Possibly a design for a poster or book cover this shows a transmission tower with a bi-plane, flying over the Westbury Horse, Wiltshire. The latter brings to mind the now celebrated image by Ravilious, who was a fellow RCA student and acquaintance of Finney.
Chain Home, or CH for short, was the codename for the ring of coastal Early Warning radar stations built by the Royal Air Force (RAF) before and during the Second World War to detect and track aircraft. The first five stations, covering the approaches to London, were installed by 1937 and began full-time operation in 1938.The Chain Home network was continually expanded, with over forty stations operational by the war’s end. CH was not able to detect aircraft at low altitude, and from 1939 was normally partnered with the Chain Home Low system, or AMES Type 2, which could detect aircraft flying at any altitude over 500 ft (150 m).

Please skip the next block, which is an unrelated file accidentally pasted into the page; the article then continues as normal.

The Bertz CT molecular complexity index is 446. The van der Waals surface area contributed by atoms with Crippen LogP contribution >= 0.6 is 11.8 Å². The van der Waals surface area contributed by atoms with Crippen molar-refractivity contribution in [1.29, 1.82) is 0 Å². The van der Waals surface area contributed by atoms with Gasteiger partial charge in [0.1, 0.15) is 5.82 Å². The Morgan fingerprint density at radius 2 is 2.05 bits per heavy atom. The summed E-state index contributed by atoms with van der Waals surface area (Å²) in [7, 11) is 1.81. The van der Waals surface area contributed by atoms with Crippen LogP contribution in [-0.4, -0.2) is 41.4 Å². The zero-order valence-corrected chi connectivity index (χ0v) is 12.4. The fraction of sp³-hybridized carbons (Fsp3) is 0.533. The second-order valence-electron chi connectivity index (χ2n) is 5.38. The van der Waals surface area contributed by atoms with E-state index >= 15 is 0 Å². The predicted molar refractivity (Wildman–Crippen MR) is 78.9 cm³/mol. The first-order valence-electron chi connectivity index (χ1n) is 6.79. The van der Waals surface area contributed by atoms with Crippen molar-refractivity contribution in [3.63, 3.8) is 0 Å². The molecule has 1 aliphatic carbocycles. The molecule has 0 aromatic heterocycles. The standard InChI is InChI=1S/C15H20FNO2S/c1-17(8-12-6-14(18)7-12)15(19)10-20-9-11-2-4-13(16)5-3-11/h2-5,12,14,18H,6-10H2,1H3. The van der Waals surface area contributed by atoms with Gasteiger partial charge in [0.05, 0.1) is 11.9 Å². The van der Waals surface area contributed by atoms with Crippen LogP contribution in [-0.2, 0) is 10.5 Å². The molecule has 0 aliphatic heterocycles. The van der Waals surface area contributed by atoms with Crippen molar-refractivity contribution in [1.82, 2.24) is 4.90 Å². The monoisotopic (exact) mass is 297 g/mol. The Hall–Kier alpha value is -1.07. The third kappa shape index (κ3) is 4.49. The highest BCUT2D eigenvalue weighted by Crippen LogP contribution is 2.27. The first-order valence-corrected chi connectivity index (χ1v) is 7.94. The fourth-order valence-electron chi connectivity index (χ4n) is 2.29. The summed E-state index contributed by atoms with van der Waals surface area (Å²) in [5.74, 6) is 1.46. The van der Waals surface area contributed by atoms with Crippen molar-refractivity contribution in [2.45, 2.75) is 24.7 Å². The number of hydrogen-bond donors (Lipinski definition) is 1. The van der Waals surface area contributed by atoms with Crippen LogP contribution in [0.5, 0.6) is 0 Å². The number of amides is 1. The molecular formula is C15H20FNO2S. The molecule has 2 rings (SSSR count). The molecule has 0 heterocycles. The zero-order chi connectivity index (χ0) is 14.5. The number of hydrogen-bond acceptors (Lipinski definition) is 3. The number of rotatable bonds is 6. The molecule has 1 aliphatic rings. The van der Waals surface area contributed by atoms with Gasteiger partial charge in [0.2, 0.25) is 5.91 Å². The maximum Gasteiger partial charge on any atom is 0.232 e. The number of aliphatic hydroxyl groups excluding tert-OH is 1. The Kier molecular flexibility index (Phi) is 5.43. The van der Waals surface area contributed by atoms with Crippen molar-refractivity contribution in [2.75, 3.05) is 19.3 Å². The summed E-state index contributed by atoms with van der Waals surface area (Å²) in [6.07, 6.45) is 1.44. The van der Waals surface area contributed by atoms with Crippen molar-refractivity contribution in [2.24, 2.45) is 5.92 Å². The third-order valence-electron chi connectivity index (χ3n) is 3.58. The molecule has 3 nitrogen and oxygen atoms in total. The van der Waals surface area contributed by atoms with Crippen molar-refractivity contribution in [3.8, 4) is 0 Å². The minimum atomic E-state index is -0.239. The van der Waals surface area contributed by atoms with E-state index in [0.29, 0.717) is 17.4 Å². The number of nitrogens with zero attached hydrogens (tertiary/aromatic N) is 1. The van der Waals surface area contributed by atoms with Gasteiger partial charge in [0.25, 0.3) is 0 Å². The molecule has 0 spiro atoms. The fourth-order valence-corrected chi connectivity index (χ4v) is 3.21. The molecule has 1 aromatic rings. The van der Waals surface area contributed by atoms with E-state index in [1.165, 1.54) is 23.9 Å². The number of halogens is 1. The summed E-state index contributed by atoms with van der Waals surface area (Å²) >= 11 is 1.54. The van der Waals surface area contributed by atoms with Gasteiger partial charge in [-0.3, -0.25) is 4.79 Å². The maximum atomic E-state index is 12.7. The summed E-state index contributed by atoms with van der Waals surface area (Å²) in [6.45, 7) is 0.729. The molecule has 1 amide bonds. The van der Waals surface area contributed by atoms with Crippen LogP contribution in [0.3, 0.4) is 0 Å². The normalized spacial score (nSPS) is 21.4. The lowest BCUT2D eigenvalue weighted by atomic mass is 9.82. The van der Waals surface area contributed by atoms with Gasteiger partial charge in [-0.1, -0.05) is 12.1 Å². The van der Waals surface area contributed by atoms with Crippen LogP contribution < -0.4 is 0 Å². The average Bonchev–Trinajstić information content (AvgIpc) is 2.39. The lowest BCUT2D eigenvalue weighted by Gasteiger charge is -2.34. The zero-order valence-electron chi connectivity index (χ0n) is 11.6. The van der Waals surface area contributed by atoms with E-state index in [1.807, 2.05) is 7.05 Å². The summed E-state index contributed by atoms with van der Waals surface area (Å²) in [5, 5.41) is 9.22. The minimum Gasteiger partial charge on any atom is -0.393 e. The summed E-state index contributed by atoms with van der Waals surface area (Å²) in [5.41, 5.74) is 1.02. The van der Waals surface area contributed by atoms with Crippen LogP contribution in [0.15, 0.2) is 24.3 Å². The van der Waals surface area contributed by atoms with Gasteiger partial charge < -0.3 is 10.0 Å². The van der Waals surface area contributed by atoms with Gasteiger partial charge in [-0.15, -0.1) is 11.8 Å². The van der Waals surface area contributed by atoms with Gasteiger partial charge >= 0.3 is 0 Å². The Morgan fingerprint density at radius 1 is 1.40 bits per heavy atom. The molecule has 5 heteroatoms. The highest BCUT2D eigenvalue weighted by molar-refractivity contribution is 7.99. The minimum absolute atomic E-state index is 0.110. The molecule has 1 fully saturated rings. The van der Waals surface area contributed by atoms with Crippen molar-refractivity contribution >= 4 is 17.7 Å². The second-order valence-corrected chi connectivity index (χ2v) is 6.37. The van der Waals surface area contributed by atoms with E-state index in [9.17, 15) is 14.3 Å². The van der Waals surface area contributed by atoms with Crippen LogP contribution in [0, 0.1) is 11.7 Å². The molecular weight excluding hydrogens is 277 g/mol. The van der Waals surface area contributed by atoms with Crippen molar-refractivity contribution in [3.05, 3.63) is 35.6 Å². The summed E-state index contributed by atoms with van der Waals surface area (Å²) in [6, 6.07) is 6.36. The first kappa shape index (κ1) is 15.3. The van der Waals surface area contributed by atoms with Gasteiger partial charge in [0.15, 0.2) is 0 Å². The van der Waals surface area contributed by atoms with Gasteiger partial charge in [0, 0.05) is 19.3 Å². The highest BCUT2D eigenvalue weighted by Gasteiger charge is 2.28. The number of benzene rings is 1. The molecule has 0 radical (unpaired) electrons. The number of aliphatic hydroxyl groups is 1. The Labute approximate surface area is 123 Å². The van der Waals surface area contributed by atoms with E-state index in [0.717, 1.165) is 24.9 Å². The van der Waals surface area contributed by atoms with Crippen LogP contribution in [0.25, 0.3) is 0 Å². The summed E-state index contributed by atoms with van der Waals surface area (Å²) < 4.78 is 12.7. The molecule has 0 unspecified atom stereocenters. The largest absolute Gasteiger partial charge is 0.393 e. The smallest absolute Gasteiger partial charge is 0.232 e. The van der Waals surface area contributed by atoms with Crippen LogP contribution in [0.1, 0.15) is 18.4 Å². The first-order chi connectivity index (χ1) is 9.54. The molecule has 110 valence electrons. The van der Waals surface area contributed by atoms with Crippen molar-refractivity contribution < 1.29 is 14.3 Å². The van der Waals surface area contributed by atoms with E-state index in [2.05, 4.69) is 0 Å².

We are grateful to Andrew Cormack for assistance.